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When a consumer applies for debt counselling, the debt counsellor will review and evaluate the consumer’s financial position in order to determine if the customer is over-indebted. A consumer is over-indebted when he/she cannot meet his monthly debt obligations after all his/her basic monthly expenses have been paid.

The debt counsellor will notify the consumer’s creditors that he/she has indeed applied for debt counselling. The debt counsellor will notify each creditor with a legal notice called a 17.1 Notice. From this moment creditors are not allowed to take any legal action. During the next 60 days, creditors must negotiate with the debt counsellor to determine a new repayment plan for the consumer.   

If the debt counsellor determines, during the debt review process, that the applicant appears to be over-indebted, he will commence with a procedure to notify all the consumer’s relevant creditors of this conclusion. This is done with another legal notice called a 17.2 Notice. The 17.2 Notice will give confirmation of over-indebtedness and the new repayment proposal will be sent to the creditors.

The debt counsellor will then, on behalf of the applicant, enter into a process of negotiation with these creditors in order to negotiate reduced (more affordable) monthly repayments on behalf of the applicant. Reductions of as much as 60% can be seen. There are however no definite guarantees.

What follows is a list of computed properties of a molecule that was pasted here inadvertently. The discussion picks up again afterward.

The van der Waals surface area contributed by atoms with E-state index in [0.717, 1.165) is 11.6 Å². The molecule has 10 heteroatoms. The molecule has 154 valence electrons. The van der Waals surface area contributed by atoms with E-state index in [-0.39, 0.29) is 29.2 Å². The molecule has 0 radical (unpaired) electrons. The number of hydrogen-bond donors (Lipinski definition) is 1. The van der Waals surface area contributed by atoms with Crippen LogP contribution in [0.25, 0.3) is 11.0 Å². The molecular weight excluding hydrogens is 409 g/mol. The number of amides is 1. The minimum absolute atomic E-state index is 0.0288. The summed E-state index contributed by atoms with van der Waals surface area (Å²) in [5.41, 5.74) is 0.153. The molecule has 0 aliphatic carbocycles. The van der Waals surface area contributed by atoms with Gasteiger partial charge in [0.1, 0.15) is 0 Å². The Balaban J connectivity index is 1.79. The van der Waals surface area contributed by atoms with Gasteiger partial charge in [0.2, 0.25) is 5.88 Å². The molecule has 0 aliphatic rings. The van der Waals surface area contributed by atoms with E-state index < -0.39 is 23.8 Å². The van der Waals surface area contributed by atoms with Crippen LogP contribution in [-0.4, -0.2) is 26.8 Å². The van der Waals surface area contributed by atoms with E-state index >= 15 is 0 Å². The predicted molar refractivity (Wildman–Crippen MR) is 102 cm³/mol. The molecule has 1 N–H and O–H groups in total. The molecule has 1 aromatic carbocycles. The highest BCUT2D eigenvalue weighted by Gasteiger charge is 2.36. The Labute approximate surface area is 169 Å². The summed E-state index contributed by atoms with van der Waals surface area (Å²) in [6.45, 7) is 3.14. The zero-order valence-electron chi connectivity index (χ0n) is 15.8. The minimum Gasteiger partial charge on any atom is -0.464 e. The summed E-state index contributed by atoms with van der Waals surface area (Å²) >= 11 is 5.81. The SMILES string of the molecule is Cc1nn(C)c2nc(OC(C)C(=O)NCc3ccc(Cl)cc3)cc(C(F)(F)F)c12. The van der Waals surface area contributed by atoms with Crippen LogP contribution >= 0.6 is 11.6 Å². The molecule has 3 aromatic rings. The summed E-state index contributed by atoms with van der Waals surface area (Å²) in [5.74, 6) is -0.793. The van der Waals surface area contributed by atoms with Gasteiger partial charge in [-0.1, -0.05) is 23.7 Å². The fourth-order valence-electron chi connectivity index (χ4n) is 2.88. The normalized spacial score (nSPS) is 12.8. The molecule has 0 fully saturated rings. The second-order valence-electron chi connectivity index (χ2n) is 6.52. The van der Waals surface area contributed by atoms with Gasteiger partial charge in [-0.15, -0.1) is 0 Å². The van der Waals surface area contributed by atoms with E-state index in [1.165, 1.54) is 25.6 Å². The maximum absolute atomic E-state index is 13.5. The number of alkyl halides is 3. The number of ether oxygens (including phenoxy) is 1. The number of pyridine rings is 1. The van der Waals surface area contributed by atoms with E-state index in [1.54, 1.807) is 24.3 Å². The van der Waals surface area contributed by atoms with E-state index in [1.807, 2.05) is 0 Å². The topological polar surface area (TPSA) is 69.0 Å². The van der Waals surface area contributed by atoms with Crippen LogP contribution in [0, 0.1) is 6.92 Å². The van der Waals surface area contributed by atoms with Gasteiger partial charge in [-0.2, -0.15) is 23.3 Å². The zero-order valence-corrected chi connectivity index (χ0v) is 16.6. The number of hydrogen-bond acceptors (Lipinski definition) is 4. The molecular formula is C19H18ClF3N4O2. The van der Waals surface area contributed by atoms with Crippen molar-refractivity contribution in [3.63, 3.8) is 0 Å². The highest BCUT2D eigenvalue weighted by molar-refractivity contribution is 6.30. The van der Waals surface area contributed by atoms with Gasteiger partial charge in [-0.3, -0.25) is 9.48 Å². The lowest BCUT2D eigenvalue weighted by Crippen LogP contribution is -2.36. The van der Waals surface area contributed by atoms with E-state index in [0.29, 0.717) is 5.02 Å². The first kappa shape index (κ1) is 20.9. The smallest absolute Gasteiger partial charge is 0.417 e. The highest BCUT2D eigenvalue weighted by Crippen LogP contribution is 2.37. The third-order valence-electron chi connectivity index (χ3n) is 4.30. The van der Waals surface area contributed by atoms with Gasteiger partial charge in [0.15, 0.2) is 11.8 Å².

All debt counselling applications end in court. This is to get a consent order for the new agreement. The consent order insures that the creditors stay to the new repayment arrangement and may not take legal action. It also gives the creditor peace of mind that consumer will keep to the new arrangement to pay each month and not skip or short pay on monthly repayments at any time.

The debt counsellor must get a court date within the first 60 working days of the debt counselling application. The debt counselling application will not be finalised until the consent order is granted. In many instances there is a big backlog in Magistrates Courts, so the chances are good that the court date will not be within 60 days. It is however the Debt Counsellor's duty to ensure that the date is obtained before the 60 day expiry.

The intention of the NCA was not that all applications end in court, but because of a new directive in 2009 this has changed. This has caused that applications take much longer than the initial 60 working days intended by NCA.

The consumer starts making payments from the first pay date after the application. All consumers are protected after the 60 working days as long as monthly payments are made to the Payment Distribution Agency. Creditors may not cancel the debt counselling after the 60 working days as long as the consumer keeps to new repayment plan.

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